Then, after all the fetching, I make it back to the nurse's station and think I'll get some charting done and there is a patient's husband glaring at me because the doctor told his wife half an hour ago that he was sending her home and I hadn't seen the orders yet. They need an ordered med list from pharmacy, our unit secretary has to call and schedule two tests and two follow-up appointments, and there is discharge teaching to be done. Well, the patient and husband are fuming because they expectrd to leave as soon as the doctor leaves their room. Meanwhile, they see me getting a patient a pitcher of ice. They will be mad until they leave, no matter what I say, and they will forget all the good care they received while they were there and had CP night after night and all kinds of drips. All they will remember is the night they had to wait to go home, while other patients were demanding ice water or having CP.
    The public needs a lot of education. And what is the thanks that the nurse gets because of bravery in the line of duty? Now, I'm laughing because of my melodramatics. I love being a nurse. That is what the public needs to hear, I guess. Because it's true that I do, but there are definately some changes that need to be made.
  4. by   Spellbound
    I was a CNA in Oregon for 5 years and psychology and worked in LTC, home health, and adult foster care before moving to Indiana a year and a half ago and I just started school for nursing. In Oregon, CNA's are not allowed to even give a patient an aspirin or cough syrup, not even if a nurse hands it to them and says give this to so and so, unless you are in a home setting such as home care or foster care. Butt Wiper really pissed me off, and I just wanted nurses to know that I worked with a lot of aides like this as an aide and hated it as much as the nurses did. Yes there are good aides, I think I was one and my patients and their families agreed with me. But there are bad aides and bad nurses out there too. No aides should not make as much as a nurse, they don't have to have the education that nurses do and the responsibilities are much greater. However, like nurses, aides are paid far too little esp. in LTC facilities. In Oregon I could have made more money working at McDonald's than I made as an aide, but I chose the profession because I like to care for people.
    Anyway, I just had to say that butt wiper is just that, and that is all he/she will ever be even if by some evil plot he/she does acqire a degree.
    It takes alot more than a degree to be a nurse, it takes a heart, and a love of people, and that is not evident in buttwiper's comments.
  5. by   mustangsheba
    Well, I am from Oregon, too, and all I could think of while reading this was SCOPE OF PRACTICE. I'm fairly sure it must be the same in most states, correct me if I'm wrong. We do not do tasks that are not outlined in our nurse's practice act. It doesn't matter how much you know or think you know, it's moot because unless you are licensed or certified, you just don't do it. I won't be redundant and repeat all of the other appropriate comments already made so well.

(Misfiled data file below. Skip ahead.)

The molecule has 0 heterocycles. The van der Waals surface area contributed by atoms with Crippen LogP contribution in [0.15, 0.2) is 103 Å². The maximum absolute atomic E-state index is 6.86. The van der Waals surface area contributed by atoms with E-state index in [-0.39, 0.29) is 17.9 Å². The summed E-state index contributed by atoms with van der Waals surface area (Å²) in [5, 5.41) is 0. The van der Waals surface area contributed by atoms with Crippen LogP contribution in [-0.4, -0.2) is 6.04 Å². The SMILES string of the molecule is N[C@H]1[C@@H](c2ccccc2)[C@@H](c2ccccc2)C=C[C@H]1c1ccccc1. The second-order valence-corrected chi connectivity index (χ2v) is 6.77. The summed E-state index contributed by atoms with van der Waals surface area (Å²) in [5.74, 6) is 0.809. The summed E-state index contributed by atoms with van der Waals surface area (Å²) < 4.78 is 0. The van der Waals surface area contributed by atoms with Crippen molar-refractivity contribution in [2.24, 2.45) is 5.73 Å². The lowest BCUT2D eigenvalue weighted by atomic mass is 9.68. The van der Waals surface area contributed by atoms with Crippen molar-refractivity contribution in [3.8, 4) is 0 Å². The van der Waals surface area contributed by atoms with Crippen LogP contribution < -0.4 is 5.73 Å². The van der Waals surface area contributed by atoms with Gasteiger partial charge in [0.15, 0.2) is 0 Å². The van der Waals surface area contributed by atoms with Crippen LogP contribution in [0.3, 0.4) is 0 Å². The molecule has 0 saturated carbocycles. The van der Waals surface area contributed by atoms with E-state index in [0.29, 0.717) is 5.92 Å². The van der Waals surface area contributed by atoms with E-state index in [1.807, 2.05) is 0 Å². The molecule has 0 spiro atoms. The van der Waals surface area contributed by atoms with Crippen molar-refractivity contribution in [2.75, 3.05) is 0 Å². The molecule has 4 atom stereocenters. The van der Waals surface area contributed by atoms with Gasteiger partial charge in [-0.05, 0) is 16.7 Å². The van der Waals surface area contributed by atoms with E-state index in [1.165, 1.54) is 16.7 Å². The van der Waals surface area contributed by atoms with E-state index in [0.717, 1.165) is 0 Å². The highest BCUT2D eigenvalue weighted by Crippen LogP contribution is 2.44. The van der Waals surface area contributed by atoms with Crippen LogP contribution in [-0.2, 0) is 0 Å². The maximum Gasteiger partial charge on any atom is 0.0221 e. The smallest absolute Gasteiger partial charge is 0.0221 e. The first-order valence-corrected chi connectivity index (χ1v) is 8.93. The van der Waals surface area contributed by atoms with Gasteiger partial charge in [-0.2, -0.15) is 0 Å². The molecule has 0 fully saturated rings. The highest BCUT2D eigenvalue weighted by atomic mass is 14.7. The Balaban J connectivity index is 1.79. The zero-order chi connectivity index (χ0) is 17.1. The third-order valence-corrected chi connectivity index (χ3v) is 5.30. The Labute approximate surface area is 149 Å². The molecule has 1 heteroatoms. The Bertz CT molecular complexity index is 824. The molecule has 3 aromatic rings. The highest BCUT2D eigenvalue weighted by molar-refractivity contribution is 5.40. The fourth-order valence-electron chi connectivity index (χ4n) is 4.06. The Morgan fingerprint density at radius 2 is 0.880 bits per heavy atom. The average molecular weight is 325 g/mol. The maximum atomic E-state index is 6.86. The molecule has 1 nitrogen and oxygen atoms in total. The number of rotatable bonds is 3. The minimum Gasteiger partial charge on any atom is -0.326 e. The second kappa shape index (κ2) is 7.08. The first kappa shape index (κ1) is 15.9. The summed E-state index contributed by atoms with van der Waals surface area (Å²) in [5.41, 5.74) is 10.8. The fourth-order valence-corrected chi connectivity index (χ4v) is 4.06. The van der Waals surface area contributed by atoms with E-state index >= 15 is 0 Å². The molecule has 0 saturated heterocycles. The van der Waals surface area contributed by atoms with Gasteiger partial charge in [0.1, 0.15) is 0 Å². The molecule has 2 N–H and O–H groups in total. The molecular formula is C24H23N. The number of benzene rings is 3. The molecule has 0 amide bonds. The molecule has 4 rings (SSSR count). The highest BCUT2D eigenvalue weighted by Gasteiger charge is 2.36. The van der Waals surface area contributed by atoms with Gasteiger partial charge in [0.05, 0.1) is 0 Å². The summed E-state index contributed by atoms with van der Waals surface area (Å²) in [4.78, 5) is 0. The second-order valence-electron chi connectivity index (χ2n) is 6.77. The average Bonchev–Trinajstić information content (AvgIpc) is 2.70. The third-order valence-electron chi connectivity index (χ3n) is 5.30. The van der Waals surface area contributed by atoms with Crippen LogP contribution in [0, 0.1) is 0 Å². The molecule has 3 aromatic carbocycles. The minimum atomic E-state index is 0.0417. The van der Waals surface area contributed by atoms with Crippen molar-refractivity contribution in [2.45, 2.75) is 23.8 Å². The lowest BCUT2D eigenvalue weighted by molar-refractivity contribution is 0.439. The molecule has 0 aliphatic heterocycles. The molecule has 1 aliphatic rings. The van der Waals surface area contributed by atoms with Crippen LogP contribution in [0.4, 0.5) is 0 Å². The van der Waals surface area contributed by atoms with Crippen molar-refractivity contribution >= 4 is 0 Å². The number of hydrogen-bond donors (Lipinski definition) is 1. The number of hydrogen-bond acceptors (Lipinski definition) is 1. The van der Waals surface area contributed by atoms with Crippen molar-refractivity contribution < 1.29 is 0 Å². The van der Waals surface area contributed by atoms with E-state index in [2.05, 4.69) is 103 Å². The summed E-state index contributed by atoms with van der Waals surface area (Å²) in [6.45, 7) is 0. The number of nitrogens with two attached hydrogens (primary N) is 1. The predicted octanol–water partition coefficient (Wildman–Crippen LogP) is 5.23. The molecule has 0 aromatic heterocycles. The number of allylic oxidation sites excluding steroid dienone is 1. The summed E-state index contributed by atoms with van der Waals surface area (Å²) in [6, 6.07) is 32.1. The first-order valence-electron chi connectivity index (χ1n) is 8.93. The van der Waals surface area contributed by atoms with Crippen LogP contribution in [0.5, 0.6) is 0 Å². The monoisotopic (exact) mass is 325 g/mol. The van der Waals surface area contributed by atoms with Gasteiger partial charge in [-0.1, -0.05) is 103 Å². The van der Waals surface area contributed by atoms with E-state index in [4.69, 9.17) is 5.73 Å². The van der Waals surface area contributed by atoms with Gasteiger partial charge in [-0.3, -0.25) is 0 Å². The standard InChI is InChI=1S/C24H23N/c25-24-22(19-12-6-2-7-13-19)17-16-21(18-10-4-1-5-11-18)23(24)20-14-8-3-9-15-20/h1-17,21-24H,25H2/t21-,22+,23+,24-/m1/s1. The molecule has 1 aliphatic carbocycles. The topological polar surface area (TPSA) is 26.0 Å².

6. by   susanmary
    As many of the nurses have already mentioned, both nurses and nurses aides need to practice WITHIN OUR SCOPE OF PRACTICE. Nurses should not delegate tasks that are inappropriate and that the nurses aide has not been trained to do. Likewise, if an aide messed with my heparin drip (as mentioned in a different post) -- I'd speak with him/her, fill out an incident report, and speak with my manager. I work with some nurses aides with all different kinds of work ethic, but I am supportive of them all and clear with expectations -- the patient comes first & teamwork matters. When Buttwiper wrote "aides seem to know more than nurses" his/her ignorance clearly showed. Ditto with his/her comment about "most....nurses don't seem to give a crap about patients." Where did this anger and hostility come from? No way would I want Buttwiper taking care of my patients or any of my loved ones. Lordy, Lordy! True, nurses aides and nurses are overworked, underpaid -- but I believe that most truly care about their patients. Teamwork is essential -- it's challenging for aides to do the insurmountable -- so much to do for so many patients. Ditto for nurses. Nurses tend to see the "big picture" -- look at patients and their care holistically; we constantly use our critical thinking skills. I make it a point to help orient/validate some new nurses aides and nurses to my unit. I'm clear that teamwork is essential. However, I believe that nursing is a profession (will probably get diverse posts on this line) -- we're held to a higher standard, must keep current on our education, etc.
    Kudos to the great nurses and nurses aides out there!!!!
  7. by   ktwlpn
    Originally posted by erezebet:
    I had an aide blurt out in front of another patient and his family that I had just given a drug that a patient was allergic to. Horrified, I felt stupid and looked in the chart to verify this. It was untrue.
    Later I asked this aide "who told you he was allergic to that med?" "Oh, no one" she replied, "he was confused last time he took it."
    This patient was always confused. And she wanted to know why I was so pissed off at her. She should know better having graduated from nursing school (she is an aid because she can't pass boards)